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Laramie Movie Scope: Chiefs (1983)

Southern fried mini-series with a serial killer

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by Robert Roten, Film Critic
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November 1, 2011 -- A friend loaned me a videotape of this 1983 200-minute TV miniseries about three generations of police chiefs in the small southern town of Delano, Georgia. It is a pretty heavy-handed presentation on racism and social change in the south over the 40 years from the 1920s to the 1960s notable mainly for its remarkable cast. It is also a reminder that even in the early 1980s it was possible to get some top-notch Hollywood acting talent to do a TV miniseries.

Based on the novel of the same name by Stuart Woods, the story has some threads that tie these three police chiefs and their stories together over many years, the strongest being the presence of Delano businessman and politician Hugh Holmes (Charlton Heston, easily the biggest star in the show, starring in such notable films as “The Ten Commandments,” “Ben Hur” and “Planet of the Apes”). Heston's voiceovers and presence throughout the miniseries keeps it from falling apart. Holmes becomes the political mentor to young Billy Lee (Stephen Collins of “Star Trek: The Motion Picture” and the “Seventh Heaven” TV show), the son of the town's first police chief, Will Henry Lee (played by Wayne Rogers of the “M.A.S.H.” TV show). Billy Lee's father is tragically killed in a shooting just as he was about to arrest a serial killer, Foxy Funderburke (played by Keith Carradine of “Nashville”). This is just one of Foxy's many lucky breaks. Funderburke, Holmes and Billy Lee span the entire series.

Funderburke, a World War I vet, had applied for the job of police chief, but was considered a bit too flaky by the town council. Through a series of bizarre coincidences, Funderburke keeps escaping capture as he kills more than 40 young men, mostly hitchhikers, over the years, and buries them on his remote property which is just over the county line from the jurisdiction of the Delano police chief. Just as the second police chief, Sonny Butts (Brad Davis of “Midnight Express”) is about to arrest Funderburke, he once again slips away, thanks to Butts' extreme carelessness.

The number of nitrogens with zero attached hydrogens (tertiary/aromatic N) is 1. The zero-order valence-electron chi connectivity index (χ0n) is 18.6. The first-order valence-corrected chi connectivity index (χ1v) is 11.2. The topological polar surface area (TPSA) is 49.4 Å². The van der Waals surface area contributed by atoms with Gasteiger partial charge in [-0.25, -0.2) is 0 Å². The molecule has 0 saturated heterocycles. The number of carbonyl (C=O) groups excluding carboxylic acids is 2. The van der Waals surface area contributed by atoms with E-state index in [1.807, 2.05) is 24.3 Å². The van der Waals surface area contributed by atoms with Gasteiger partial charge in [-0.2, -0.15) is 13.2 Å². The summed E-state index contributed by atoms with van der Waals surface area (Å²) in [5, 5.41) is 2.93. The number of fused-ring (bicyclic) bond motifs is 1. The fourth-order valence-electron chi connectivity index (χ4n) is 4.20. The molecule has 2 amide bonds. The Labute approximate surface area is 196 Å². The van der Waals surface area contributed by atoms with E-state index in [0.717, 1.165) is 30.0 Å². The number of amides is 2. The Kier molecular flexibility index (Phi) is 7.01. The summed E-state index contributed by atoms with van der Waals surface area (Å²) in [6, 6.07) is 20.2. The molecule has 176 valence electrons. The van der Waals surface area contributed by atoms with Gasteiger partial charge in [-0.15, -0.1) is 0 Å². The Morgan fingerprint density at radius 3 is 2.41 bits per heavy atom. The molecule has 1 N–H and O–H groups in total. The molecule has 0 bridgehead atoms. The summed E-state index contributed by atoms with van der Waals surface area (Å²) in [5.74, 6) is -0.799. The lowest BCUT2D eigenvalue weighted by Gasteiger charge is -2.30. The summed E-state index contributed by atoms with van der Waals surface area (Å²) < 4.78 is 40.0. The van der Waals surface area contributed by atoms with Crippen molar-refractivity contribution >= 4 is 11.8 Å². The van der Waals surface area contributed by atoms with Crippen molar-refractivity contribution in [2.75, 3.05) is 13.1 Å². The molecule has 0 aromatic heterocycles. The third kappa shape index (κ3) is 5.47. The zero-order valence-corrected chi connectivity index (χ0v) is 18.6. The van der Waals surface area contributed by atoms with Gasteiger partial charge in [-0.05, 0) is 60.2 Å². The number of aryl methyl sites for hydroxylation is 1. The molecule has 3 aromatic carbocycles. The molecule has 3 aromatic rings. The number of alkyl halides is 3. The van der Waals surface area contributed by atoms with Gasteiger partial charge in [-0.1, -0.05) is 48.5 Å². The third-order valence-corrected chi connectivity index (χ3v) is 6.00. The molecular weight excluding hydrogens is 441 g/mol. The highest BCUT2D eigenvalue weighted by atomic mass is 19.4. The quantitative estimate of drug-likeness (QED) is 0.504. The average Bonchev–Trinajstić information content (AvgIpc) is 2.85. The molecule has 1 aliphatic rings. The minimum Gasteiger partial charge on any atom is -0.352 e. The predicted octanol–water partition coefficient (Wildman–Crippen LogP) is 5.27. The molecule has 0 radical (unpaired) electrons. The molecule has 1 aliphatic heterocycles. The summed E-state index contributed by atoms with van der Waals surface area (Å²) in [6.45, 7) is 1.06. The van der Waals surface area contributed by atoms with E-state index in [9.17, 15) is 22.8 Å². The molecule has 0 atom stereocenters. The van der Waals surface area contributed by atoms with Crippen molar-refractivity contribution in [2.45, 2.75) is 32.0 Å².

The third police chief in the story is Joshua Cole (AKA Tyler Watts) a local boy who made good in military service. Watts (Billy Dee Williams of the “Star Wars” movies) becomes the first black police chief of Delano, who is promptly arrested by one of his own men, Newt 'Tub' Murray (John Goodman in an early role long before he became Fred Flintstone, or one of the Blues Brothers, or a star on the “Roseanne” TV show) for driving too nice a car (racial profiling) before he is introduced to the squad as the new chief. Watts, aided by case notes left by the first two police chiefs, soon draws a bead on Funderburke, but is waylaid by the racist county sheriff, Skeeter Willis (Paul Sorvino of “Reds”) who finds him too uppity to be allowed to live in the old south he wants to preserve.

Willis has Watts arrested on a trumped-up charge and is in the process of turning him over to the KKK for execution when he is rescued in a way which is pretty close to impossible to believe. The rescue involves a New York Times reporter, a Kennedy-era liberal politician and an old-school Roosevelt-era Democrat. It might have been more believable if Watts had been rescued by aliens from another dimension.

What the show lacks in believability, it makes up for in solid acting performances by a very talented cast, including Victoria Tennant (“L.A. Story”), Danny Glover (“The Color Purple”), Tess Harper, “Tender Mercies”) and a number of other well-known movie and TV actors. It seems American drama tends to veer between simplistic morality tales like this where the good guys eventually triumph, and dark, nihilistic tales where evil triumphs, like “Rosemary's Baby” and “No Country for Old Men.” I prefer dramas which lie in between these two extremes. This movie rates a C.

Click here for links to places to buy or rent this movie in digital formats, or to buy the soundtrack, posters, books, even used videos, games, electronics and lots of other stuff. I suggest you shop at least two of these places before buying anything. Prices seem to vary continuously. For more information on this film, click on this link to The Internet Movie Database. Type in the name of the movie in the search box and press enter. You will be able to find background information on the film, the actors, and links to much more information.

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Copyright © 2011 Robert Roten. All rights reserved.
Reproduced with the permission of the copyright holder.
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Robert Roten can be reached via e-mail at my last name at lariat dot org. [Mailer button: image of letter and envelope]

(If you e-mail me with a question about this or any other movie or review, please mention the name of the movie you are asking the question about, otherwise I may have no way of knowing which film you are referring to)